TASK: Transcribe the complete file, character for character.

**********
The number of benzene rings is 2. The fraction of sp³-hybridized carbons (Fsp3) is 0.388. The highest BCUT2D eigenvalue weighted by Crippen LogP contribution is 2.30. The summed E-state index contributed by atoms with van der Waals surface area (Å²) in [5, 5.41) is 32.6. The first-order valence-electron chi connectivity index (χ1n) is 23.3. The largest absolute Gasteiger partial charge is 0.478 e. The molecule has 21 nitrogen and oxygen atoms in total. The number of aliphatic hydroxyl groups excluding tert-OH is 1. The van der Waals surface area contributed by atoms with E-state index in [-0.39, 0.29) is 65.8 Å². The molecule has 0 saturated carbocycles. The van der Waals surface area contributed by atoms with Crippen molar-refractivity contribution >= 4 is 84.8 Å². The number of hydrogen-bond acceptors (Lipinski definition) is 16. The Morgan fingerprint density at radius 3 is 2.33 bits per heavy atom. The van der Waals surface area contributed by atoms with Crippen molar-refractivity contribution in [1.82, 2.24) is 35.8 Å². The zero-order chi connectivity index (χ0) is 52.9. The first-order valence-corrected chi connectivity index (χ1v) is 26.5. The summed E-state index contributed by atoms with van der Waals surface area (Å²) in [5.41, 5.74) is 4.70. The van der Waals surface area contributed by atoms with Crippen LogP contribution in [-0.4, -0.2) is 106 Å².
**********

The number of benzene rings is 2. The fraction of sp³-hybridized carbons (Fsp3) is 0.388. The highest BCUT2D eigenvalue weighted by Crippen LogP contribution is 2.30. The summed E-state index contributed by atoms with van der Waals surface area (Å²) in [5, 5.41) is 32.6. The first-order valence-electron chi connectivity index (χ1n) is 23.3. The largest absolute Gasteiger partial charge is 0.478 e. The molecule has 21 nitrogen and oxygen atoms in total. The number of aliphatic hydroxyl groups excluding tert-OH is 1. The van der Waals surface area contributed by atoms with E-state index in [-0.39, 0.29) is 65.8 Å². The molecule has 0 saturated carbocycles. The van der Waals surface area contributed by atoms with Crippen molar-refractivity contribution >= 4 is 84.8 Å². The number of hydrogen-bond acceptors (Lipinski definition) is 16. The Morgan fingerprint density at radius 3 is 2.33 bits per heavy atom. The van der Waals surface area contributed by atoms with Crippen molar-refractivity contribution in [1.82, 2.24) is 35.8 Å². The zero-order chi connectivity index (χ0) is 52.9. The first-order valence-corrected chi connectivity index (χ1v) is 26.5. The summed E-state index contributed by atoms with van der Waals surface area (Å²) in [5.41, 5.74) is 4.70. The van der Waals surface area contributed by atoms with Crippen LogP contribution in [-0.4, -0.2) is 106 Å².